Tuesday, November 01, 2005

Who should be feared, Washington and Israel or Iran?

Following strong remarks by President Mahmoud Ahmadinejad calling for Israel’s destruction, the Iranian Foreign Ministry issued a statement denouncing recent U.S. threats supported by Israeli officials.

On Friday, the Iranian embassy sought to allay the outcry caused by Mr Ahmed Ahmadinejad’s words, saying he "did not have any intention to speak up in such sharp terms and enter into a conflict".

"It's absolutely clear that, in his remarks, Mr. Ahmadinejad, president of the Islamic Republic of Iran, underlined the key position of Iran, based on the necessity to hold free elections on the occupied territories," the Iranian embassy in Moscow said in a statement, according to Reuters news agency.

The Iranian Foreign Ministry called on the UN Security Council to intervene and try and stop America and Israel’s war of words and repetitive threats, citing recent remarks made by Vice President Dick Cheney and Israeli officials hinting at striking the Islamic republic

"The Iranian nation and the world at large asks of the Security Council, how many sessions it has held to investigate and act on similar threats against UN member states, and why it hasn’t passed appropriate resolutions condemning these threats" the ministry said in its statement, urging the Security Council to condemn the "repeated crimes" of what it called the Zionist regime, in particular, the "massacre and terror against the Palestinians."

"If, for whatever reason, the Security Council is unable to redress the grievances of the Palestinian nation, it should at least pass the appropriate resolution to condemn the repeated commission, particularly over recent days, of crimes like the bombardment of Palestinian areas and homes and the massacre of innocent women and children, upon the direct orders of this terrorist regime."

"In Palestine, a durable peace will be possible through justice, an end to discrimination and occupation of Palestinian lands, the return of all Palestinian refugees, and the establishment of a democratic Palestinian state with Al Quds Al Sharif [Jeruselum] as its capital."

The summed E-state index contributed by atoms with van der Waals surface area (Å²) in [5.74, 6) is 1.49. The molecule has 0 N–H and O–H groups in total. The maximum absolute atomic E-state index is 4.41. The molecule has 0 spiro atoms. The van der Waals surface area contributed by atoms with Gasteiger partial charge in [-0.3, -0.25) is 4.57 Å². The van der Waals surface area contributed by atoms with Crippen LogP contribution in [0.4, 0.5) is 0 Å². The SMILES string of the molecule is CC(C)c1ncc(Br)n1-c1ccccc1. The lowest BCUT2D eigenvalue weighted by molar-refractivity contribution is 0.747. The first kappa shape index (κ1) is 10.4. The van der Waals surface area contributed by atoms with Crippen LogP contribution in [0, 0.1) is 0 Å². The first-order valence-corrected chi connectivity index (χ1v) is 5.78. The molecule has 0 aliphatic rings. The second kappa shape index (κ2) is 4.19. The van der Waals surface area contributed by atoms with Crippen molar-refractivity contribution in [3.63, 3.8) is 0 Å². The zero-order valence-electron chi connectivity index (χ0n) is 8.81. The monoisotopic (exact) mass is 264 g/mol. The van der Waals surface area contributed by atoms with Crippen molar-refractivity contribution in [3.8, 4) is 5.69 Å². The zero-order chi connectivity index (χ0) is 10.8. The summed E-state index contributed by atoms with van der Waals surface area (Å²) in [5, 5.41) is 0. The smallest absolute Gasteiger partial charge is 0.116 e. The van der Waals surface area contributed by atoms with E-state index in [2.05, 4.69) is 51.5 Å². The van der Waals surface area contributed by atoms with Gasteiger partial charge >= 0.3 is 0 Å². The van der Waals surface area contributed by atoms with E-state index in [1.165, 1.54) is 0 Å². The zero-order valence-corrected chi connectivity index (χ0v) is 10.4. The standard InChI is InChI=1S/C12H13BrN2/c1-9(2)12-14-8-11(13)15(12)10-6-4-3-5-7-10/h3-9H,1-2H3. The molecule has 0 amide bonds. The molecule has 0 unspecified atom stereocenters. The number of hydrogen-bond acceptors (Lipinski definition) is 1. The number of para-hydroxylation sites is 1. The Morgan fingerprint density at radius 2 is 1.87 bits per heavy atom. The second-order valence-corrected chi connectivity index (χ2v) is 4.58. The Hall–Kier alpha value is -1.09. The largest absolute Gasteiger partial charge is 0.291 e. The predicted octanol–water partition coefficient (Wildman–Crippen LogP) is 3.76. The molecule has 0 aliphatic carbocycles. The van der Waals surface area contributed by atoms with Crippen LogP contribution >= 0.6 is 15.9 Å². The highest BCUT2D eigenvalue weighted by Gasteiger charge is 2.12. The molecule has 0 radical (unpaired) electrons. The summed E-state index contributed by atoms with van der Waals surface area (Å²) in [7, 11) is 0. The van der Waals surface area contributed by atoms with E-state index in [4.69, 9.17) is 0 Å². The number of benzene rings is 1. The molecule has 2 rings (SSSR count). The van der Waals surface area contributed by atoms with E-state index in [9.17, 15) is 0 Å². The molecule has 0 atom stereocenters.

Shortly after the United States invaded Iraq in March 2003, numerous media reports, citing senior Israeli officials, hinted at a possible Israeli attack on Iran.

Those sources have been listed by Iran’s foreign ministry as follows;

1. On February 20, 2004, Israel Radio announced that Israel’s F16 fighters could target all parts of Iran.

2. On November 24, 2003, Scotland newspaper said that Israeli officials told the United States they’re prepared for an attack on Iran as it did in the case of Iraq's nuclear reactor in 1981.

3. On October 11, 2003, a report published on German newsmagazine, Der Spiegel, said that the Israeli Air Force was ready to attack Tehran and that plans to attack Iran's facilities have been finalized and are just awaiting an order from Prime Minister Ariel Sharon to be carried out.

4. On August 17, 2003, a Washington Post report detailed a meeting between Sharon and the American President during which the Israeli PM called for a U.S. attack on Iran's nuclear power plant in Bushehr.

5. On October 8, 2005, The New York Sun newspaper wrote that Sharon’s threats against Iran were among the best news it had yet covered.

6. On October 24, 2005, Los Angeles Times commented on statements by the Israeli PM and his senior aids, saying that they’ve been using ambiguous yet precise language which is tantamount to a threat to resort to force.

7. On April 13, 2005, the Austrian Die Presse daily published a report saying that Israel has revealed that the United States would resort to the military option to put an end to Iran's atomic ambitions.

8. On August 14, 2005, Al-Watan, a Saudi newspaper, revealed that segments of the "Zionist" regime's Air Force were ready to attack Iran's nuclear facilities.

9. On September 24, 2005, Turkey's Milliyet daily said an Israeli parliamentary delegation visiting Washington urged the U.S. government to launch a military strike against Iran.

10. On November 24, 2003, Israel's Daily, Haaretz, quoted Israeli Defense Minister Shaol Mofaz as saying that Israel would attack Iran if necessary.

11. On April 29, 2003, Reuters news agency said that Danny Ayalon, Israel’s ambassador to the United States called for regime change in Iran and Syria.

12. IRNA bureau in New York revealed that Vice President Dick Cheney in a telephone conversation on January 31, 2005, raised the possibility of an Israeli military strike against the Islamic Republic, with or without the U.S.’ approval.

Israel and the U.S. have been trying to lobby international support against Iran’s nuclear program, claiming that the Islamic republic is covertly trying to manufacture a nuclear bomb.

Iran, a signatory of the Nuclear Proliferation Treaty, which Israel refuses to sign, has repeatedly rejected those claims as politically motivated.

Israel has long been relying on "strategic ambiguity" regarding the possession of nuclear weapons; neither confirming nor denying it’s in the process of or already having such weapons, but it’s widely known that Israel has been a nuclear state for several decades. Estimates of the Israeli nuclear arsenal range from 75--200 weapons.


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